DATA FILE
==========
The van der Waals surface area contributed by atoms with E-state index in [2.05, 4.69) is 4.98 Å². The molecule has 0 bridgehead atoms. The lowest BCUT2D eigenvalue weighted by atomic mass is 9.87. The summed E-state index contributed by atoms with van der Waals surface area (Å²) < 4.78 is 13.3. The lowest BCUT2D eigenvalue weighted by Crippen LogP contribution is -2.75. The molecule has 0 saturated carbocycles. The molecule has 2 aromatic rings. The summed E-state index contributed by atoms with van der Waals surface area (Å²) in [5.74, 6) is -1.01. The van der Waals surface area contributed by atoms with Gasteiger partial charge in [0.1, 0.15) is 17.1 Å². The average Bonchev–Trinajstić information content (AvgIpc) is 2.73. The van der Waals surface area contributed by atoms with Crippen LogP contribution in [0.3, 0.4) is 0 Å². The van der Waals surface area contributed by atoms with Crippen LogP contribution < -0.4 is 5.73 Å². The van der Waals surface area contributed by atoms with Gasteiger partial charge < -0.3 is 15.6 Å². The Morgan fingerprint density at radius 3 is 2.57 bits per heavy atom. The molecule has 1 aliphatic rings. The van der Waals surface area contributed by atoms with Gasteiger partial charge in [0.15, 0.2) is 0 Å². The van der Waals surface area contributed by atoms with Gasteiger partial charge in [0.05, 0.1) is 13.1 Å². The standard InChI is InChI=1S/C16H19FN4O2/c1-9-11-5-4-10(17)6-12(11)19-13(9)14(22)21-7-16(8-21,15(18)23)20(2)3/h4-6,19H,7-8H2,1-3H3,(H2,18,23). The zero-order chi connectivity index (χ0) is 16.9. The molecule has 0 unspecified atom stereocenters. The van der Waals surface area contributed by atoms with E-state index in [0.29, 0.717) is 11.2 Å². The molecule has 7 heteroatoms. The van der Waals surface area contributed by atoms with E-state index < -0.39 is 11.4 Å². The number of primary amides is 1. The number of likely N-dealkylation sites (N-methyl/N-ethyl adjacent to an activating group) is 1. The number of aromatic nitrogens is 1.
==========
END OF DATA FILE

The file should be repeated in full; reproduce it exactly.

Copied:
The van der Waals surface area contributed by atoms with E-state index in [2.05, 4.69) is 4.98 Å². The molecule has 0 bridgehead atoms. The lowest BCUT2D eigenvalue weighted by atomic mass is 9.87. The summed E-state index contributed by atoms with van der Waals surface area (Å²) < 4.78 is 13.3. The lowest BCUT2D eigenvalue weighted by Crippen LogP contribution is -2.75. The molecule has 0 saturated carbocycles. The molecule has 2 aromatic rings. The summed E-state index contributed by atoms with van der Waals surface area (Å²) in [5.74, 6) is -1.01. The van der Waals surface area contributed by atoms with Gasteiger partial charge in [0.1, 0.15) is 17.1 Å². The average Bonchev–Trinajstić information content (AvgIpc) is 2.73. The van der Waals surface area contributed by atoms with Crippen LogP contribution in [0.3, 0.4) is 0 Å². The van der Waals surface area contributed by atoms with Crippen LogP contribution < -0.4 is 5.73 Å². The van der Waals surface area contributed by atoms with Gasteiger partial charge < -0.3 is 15.6 Å². The Morgan fingerprint density at radius 3 is 2.57 bits per heavy atom. The molecule has 1 aliphatic rings. The van der Waals surface area contributed by atoms with Gasteiger partial charge in [0.15, 0.2) is 0 Å². The van der Waals surface area contributed by atoms with Gasteiger partial charge in [0.05, 0.1) is 13.1 Å². The standard InChI is InChI=1S/C16H19FN4O2/c1-9-11-5-4-10(17)6-12(11)19-13(9)14(22)21-7-16(8-21,15(18)23)20(2)3/h4-6,19H,7-8H2,1-3H3,(H2,18,23). The zero-order chi connectivity index (χ0) is 16.9. The molecule has 0 unspecified atom stereocenters. The van der Waals surface area contributed by atoms with E-state index in [0.29, 0.717) is 11.2 Å². The molecule has 7 heteroatoms. The van der Waals surface area contributed by atoms with E-state index < -0.39 is 11.4 Å². The number of primary amides is 1. The number of likely N-dealkylation sites (N-methyl/N-ethyl adjacent to an activating group) is 1. The number of aromatic nitrogens is 1.